Last Saturday we led a group of attendees from the International Association of Culinary Professionals (IACP) on a tour of Napa Valley’s most beautiful and interesting culinary gardens. The goal was to see the full range of possibilities for small scale farming in the valley and in visiting The French Laundry, Frog’s Leap and Oenotri at the Napa Chef Co-Op garden we saw a park-like garden that was as much public space as it was functional farm, a winery garden that reflected the property’s overall commitment to sustainability, and a garden that demonstrated the potential for committed chefs to reclaim unused space for cultivation. To round things out, we had perfect Napa Valley weather; setting out under misty, overcast skies but finishing the day in brilliant sunshine.
At The French Laundry’s Culinary Garden, Garden Manager Aaron Keefer paused his harvesting of edible blossoms for that day’s lunch service to show our group the many facets of Chef Thomas Keller’s operation. The French Laundry garden has grown through the years to cover nearly 2.5 acres and today includes a covered hoop house, composting and a chicken coop.
In addition to explaining the garden’s evolution while identifying some of the produce they are currently growing and gave us a peak of his newest addition: a snail farm where produce scraps are used to raise tasty escargot for future menus. He also brought the group into the hoop house where the season’s plant starters are grown and explained how tomato and pepper plants will be trellised up almost all the way to the structure’s ceiling. It was the perfect place to enjoy a typical Napa Valley morning transitioning from overcast to brilliant sunshine.
We continued on to the garden at Frog’s Leap Winery, where owner John Williams has been committed to sustainability since he founded the winery in 1981. Head Gardener Degge Hays was kind enough to join us and show the group around the property. Though his main focus is on the winery produce gardens, chickens, orchards and landscaping, he also answered questions about the vineyards, which are dry farmed meaning the vines subsist on the natural rainfall and available groundwater. As part of the garden program at Frog’s Leap the property makes its produce available to several local restaurants and the winery staff but they also produce their own barbeque and hot sauces, along with a variety of jams and preserves for their wine club (The Fellowship of the Frog). Just that week they had finished processing the end of last year’s chili crop into sauces.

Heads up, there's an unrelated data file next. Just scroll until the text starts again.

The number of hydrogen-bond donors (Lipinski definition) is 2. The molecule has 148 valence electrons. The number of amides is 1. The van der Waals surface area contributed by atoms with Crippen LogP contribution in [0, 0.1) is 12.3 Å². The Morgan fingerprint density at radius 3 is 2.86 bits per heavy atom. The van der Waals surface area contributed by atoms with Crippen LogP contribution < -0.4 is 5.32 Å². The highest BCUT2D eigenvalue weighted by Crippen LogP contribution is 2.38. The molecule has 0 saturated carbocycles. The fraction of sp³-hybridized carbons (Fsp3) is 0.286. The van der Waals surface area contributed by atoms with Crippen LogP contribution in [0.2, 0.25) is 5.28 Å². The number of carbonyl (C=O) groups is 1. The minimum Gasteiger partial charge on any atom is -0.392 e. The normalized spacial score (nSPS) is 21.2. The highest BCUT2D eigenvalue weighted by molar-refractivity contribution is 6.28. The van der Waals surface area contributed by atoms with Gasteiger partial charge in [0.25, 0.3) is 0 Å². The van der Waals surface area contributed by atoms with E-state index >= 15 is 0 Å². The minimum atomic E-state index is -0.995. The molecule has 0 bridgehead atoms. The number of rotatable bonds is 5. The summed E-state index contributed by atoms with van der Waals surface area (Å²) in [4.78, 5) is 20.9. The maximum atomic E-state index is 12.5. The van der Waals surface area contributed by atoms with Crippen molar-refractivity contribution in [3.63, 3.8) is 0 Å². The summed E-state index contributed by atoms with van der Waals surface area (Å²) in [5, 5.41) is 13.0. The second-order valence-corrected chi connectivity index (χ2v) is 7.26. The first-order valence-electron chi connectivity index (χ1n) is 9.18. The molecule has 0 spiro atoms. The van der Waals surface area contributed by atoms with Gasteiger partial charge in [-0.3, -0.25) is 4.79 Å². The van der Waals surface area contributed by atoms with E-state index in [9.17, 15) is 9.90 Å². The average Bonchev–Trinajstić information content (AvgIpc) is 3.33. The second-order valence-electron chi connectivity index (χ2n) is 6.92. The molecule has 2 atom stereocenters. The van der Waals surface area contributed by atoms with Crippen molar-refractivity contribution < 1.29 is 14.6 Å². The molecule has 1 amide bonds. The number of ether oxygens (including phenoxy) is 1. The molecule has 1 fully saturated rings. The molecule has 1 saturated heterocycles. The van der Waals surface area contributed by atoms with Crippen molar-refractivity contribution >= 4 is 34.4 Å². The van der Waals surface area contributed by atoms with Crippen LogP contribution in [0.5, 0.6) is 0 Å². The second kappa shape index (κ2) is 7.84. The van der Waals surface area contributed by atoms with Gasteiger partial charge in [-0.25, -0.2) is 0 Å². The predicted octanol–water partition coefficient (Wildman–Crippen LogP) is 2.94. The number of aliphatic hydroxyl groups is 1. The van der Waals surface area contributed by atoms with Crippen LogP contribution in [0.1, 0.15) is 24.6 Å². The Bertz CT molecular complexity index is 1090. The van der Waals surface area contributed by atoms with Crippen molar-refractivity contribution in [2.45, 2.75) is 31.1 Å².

The winery also poured a selection of their wonderful wines for our group, even coming out to serve them to us in the fields and gardens as we walked around. With a few extra minutes to spare, Degge gave the group a peak of the gorgeous barrel room in the main winery barn. Napa offers a wide variety of feasts for the senses, but one of the best is tasting wine surrounded by future vintages stacked in oak barrels.
Finally we returned to the city of Napa for a visit to the Napa Chefs Co-Operative Garden and lunch provided by two of the garden’s leaders: Tyler Rodde and Curtis Di Fede of Oenotri. The co-op garden began as a guerilla effort to reclaim some of the gardens abandoned when the Copia Food & Wine Center closed suddenly in 2008. The project has evolved to encompass additional acreage and now exists on its own secure parcel with the full permission of the property’s owners. From the very beginning Oenotri’s Chef/Owners Tyler and Curtis were a leading force in organizing the garden, adding the produce harvested there to the production of their own four-acre parcel elsewhere in the valley. Lunch consisted of a delicious pork patty sandwich – made using meat from the whole pig Oenotri receives every week – with a simple yet delicious “pizzaiolo” sauce and a salad of roasted vegetables from the garden where we sat along the Napa River. In homage to our wine country setting we also enjoyed some of the great wines from Oentori’s list including some of the Italian selections featured in their Goccino wine club.
It was a quiet ride back to San Francisco, with many of our tour participants dozing contentedly on the bus (always a good sign). The entire tour was just what we hoped it would be: a look at the wonderful, diverse culinary gardens of the Napa Valley as well as an opportunity to hear from the remarkable people who tend and manage these amazing properties season after season.